Page:A history of booksellers, the old and the new.djvu/13

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THE BOOKSELLERS OF OLDEN TIMES.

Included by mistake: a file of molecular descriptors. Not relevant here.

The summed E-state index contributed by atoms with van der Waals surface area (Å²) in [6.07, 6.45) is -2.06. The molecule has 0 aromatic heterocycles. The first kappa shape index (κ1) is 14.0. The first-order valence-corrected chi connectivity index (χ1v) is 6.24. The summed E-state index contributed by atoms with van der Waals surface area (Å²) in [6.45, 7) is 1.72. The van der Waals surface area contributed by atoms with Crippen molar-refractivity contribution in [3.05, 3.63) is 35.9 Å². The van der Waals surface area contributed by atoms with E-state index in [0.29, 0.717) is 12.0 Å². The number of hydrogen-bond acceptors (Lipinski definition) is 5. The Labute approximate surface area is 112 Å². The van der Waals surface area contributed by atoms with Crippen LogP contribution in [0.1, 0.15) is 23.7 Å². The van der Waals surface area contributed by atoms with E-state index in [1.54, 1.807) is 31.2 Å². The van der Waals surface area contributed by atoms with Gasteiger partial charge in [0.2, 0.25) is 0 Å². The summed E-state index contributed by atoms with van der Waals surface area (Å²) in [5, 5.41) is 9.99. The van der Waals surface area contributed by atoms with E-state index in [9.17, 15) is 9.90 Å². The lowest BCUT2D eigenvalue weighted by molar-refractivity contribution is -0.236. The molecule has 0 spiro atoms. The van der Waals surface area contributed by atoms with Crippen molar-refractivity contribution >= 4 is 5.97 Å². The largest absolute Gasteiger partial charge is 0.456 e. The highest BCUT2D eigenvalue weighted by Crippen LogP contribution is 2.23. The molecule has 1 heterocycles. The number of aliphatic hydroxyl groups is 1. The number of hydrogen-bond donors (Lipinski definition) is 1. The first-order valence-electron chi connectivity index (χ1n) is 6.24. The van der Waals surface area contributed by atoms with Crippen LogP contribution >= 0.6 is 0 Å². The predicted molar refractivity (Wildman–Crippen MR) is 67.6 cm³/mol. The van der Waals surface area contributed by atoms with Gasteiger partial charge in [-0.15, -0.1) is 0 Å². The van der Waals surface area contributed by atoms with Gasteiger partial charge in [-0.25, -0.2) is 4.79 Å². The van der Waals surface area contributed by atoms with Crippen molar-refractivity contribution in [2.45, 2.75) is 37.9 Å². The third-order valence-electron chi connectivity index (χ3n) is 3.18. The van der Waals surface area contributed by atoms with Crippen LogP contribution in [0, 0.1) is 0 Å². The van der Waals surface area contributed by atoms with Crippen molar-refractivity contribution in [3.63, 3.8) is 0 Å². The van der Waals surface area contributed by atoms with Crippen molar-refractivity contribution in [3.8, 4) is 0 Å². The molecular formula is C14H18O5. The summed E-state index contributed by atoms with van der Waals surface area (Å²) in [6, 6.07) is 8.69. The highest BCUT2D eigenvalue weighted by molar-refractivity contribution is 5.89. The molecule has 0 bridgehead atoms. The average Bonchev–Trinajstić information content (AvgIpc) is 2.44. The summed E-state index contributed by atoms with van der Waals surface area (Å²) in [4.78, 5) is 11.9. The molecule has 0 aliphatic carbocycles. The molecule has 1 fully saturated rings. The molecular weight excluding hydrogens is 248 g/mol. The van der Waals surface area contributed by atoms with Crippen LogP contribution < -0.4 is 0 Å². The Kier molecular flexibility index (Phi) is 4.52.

LONG ages before the European invention of the art of printing, long even before the encroaching masses of Huns and Visigoths rolled the wave of civilization backward for a thousand years, the honourable trades, of which we aim to be in some degree the chroniclers, had their representatives and their patrons. Without going back to the libraries of Egypt—a subject fertile enough in the pages of mythical history—or to the manuscript-engrossers and sellers of Ancient Greece—though by their labours much of the world's best poetry, philosophy, and wit was garnered for a dozen centuries, like wheat ears in a mummy's tomb, to be scattered to the four winds of heaven, when the Mahometans seized upon Constantinople, thenceforth to fructify afresh, and, in connection with the art of printing, as if the old world and the new clasped hands upon promise of a better time, to be mainly instrumental in the "revival of letters"—it will be sufficient for our present purpose to know that there were in Rome, at the time of the Empire, many publishing firms, who, if they could not altogether rival the magnates of Albemarle Street and the "Row," issued books at least as good, and, para-

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